After Dark

I have found a new favorite author in Haruki Murakami. I stumbled upon him accidentally when the cover of his newest novel was showcased on a graphic design board I follow on Pinterest. The design was nice, but the title is what piqued my curiosity. I have yet to read the novel that first stirred my interest. I’m working up to that one by first reading some of his earlier works. I read a few recommendations around the Internet that I should start with Wild Sheep Chase, so that is where I started. I couldn’t put the book down and I have been greedily reading his books ever since. I do try to put some space in between them. I don’t want to overdose and ruin the effect he has.

Murakami’s writing style evokes such vivid imagery in my mind. I feel like I’ve been drawn into the story every time. He also tackles topics and questions that I ponder myself, but he approaches them in fresh way. The images and thoughts he creates in my mind stick with me long after I’ve finished reading the book. And some of the ideas he presents need time to ruminate – I don’t always know what to do with them at first. They swirl around in my head until they take root and finally connect with something. I like that in a book. I like books that make me think.

And he’s also a distance runner and triathlete. His book, What I Talk About When I Talk About Running, was a great reflection on running and training and life in general. It was written in such a conversational tone, I felt as if I was sitting down and conversing with him over coffee.

I just finished After Dark. Of course I loved it. It was short novel and a quick read, but it wasn’t lacking in depth and meaning. It also contained some memorable quotes, like this one:

In this world, there are things you can only do alone, and things you can only do with somebody else. It’s important to combine the two in just the right amount.

And this one:

“You know what I think?” she says. “That people’s memories are maybe the fuel they burn to stay alive. Whether those memories have any actual importance or not, it doesn’t matter as far as the maintenance of life is concerned. They’re all just fuel. Advertising fillers in the newspaper, philosophy books, dirty pictures in a magazine, a bundle of ten-thousand-yen bills: when you feed ’em to the fire, they’re all just paper. The fire isn’t thinking ‘Oh, this is Kant,’ or ‘Oh, this is the Yomiuri evening edition,’ or ‘Nice tits,’ while it burns. To the fire, they’re nothing but scraps of paper. It’s the exact same thing. Important memories, not-so-important memories, totally useless memories: there’s no distinction–they’re all just fuel.”

It’s hard to pick a favorite. I’ve liked them all so far. Every time I read one, I think it is my new favorite. And then I read another one, and it becomes my new favorite. Hopefully it will continue in this fashion for awhile at least.

****

I’m one book behind on my 2013 reading challenge. The book I’m reading right now, Thomas Jefferson: The Art of Power, is a heavy tome. It’s interesting reading, but there is a lot to read.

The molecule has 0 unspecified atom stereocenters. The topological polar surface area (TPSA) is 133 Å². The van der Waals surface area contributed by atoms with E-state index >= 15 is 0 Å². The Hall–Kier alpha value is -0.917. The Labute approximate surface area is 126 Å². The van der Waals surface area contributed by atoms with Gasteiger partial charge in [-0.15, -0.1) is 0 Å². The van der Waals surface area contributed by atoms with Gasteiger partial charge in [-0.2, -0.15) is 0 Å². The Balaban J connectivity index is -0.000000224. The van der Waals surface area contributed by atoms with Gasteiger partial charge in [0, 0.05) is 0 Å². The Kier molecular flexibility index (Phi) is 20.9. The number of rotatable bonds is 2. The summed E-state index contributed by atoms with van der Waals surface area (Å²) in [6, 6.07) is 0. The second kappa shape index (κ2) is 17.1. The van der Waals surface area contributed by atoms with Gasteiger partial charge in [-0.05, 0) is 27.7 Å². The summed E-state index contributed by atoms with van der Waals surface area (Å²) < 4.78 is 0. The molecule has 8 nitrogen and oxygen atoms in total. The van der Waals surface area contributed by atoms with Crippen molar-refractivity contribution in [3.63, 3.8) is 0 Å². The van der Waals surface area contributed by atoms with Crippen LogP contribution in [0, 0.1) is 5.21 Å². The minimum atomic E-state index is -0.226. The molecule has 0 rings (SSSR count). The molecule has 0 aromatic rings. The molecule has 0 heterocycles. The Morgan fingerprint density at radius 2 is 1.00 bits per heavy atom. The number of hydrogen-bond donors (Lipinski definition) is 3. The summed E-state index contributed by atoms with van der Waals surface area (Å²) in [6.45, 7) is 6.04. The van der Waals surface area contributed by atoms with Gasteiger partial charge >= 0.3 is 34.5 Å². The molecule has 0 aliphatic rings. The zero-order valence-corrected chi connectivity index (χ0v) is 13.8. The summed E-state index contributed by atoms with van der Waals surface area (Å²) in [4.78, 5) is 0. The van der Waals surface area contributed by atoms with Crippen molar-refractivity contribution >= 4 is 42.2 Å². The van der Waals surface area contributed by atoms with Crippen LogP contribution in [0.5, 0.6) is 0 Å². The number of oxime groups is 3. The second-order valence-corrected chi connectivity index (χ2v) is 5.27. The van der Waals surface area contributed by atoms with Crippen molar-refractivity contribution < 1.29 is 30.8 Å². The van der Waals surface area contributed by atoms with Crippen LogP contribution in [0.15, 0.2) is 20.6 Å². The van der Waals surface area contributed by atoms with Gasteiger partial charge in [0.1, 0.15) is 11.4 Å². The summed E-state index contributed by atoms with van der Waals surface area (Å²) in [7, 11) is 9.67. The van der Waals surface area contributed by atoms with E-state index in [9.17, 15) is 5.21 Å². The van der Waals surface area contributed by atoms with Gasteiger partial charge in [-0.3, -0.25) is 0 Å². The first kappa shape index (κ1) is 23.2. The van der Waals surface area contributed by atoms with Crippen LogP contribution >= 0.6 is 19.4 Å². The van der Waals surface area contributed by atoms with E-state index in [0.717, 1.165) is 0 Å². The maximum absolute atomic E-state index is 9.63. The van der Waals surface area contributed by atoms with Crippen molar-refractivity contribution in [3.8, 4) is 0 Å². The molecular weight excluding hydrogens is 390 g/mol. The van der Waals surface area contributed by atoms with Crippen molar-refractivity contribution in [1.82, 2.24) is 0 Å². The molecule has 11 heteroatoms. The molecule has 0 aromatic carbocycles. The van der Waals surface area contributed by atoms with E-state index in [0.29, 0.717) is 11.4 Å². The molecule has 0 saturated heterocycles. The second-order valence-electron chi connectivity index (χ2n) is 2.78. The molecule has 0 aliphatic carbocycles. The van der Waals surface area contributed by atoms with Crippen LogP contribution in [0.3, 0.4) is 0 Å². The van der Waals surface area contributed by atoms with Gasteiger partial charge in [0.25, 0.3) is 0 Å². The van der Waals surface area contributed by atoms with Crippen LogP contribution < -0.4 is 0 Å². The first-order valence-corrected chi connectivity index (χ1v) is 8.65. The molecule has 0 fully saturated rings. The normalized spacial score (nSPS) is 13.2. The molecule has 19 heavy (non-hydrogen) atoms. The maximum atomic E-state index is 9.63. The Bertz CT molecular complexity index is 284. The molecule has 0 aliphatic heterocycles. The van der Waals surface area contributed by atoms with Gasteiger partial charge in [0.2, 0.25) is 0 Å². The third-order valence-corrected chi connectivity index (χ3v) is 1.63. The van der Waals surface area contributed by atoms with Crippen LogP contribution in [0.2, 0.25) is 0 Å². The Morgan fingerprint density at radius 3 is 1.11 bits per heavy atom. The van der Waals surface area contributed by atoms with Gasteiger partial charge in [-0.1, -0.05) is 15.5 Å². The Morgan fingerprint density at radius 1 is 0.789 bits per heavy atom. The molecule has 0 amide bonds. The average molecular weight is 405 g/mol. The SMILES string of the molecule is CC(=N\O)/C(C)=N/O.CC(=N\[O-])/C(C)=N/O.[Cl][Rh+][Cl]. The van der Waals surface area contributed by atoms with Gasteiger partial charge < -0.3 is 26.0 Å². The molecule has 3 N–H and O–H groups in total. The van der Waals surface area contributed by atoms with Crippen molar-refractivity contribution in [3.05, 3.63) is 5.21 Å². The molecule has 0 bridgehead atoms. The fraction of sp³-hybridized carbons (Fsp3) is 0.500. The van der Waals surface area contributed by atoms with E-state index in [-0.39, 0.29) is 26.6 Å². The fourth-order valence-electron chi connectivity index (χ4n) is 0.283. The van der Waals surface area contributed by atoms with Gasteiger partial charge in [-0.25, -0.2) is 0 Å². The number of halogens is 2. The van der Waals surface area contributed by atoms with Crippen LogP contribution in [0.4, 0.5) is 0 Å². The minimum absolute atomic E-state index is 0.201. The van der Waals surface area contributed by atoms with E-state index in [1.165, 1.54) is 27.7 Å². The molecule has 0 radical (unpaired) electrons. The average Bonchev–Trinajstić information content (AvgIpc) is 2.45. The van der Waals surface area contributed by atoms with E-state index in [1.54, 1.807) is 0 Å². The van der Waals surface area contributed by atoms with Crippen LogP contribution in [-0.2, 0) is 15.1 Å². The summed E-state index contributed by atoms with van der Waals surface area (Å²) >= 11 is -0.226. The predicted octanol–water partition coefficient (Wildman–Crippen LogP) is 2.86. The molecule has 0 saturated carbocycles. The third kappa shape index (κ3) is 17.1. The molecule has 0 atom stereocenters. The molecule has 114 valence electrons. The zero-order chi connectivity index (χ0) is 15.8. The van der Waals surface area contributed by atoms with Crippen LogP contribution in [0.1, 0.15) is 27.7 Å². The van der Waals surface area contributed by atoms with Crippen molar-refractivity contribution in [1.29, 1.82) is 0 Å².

So far the reading list goes:

  1. Hard-Boiled Wonderland and the End of the World: A Novel (Vintage International) by Haruki Muriakami
  2. Be Iron Fit, 2nd: Time-Efficient Training Secrets for Ultimate Fitness by Don Fink
  3. Train Like a Mother: How to Get Across Any Finish Line—and Not Lose Your Family, Job, or Sanity by Dimity McDowell and Sarah Bowen Shea
  4. Just Kids by Patti Smith
  5. Country Driving: A Journey Through China from Farm to Factory (P.S.) by Peter Hessler
  6. Chi Marathon: The Breakthrough Natural Running Program for a Pain-Free Half Marathon and Marathon by Danny Dreyer
  7. The Mosquito Coast by Paul Theroux
  8. Because I Said So!: The Truth Behind the Myths, Tales, and Warnings Every Generation Passes Down to Its Kids
    by Ken Jennings (Very disappointing book. I liked the idea, and as a fan of Jeopardy, I like the author, but the delivery on this book was off.)
  9. No Passengers Beyond This Point by Gennifer Choldenko (Recommended by my 12 year-old so I had to acquiesce. It actually wasn’t too bad. It had an interesting twist at the end. I picked up on some clues; therefore, I figured out the twist before it was revealed. My son didn’t figure it out, probably because he has no experience in the matter to draw from. He was surprised by the end. I thought it was still a good read.)
  10. The Panic Virus: A True Story of Medicine, Science, and Fear by Seth Mnookin (Highly recommend this book. It details the history of vaccines and their opposition. It also definitely puts to rest the vaccine-autism “connection” – at least in my mind.)
  11. What I Talk About When I Talk About Running by Haruki Murakami
  12. After Dark (Vintage International) by Haruki Muriakami
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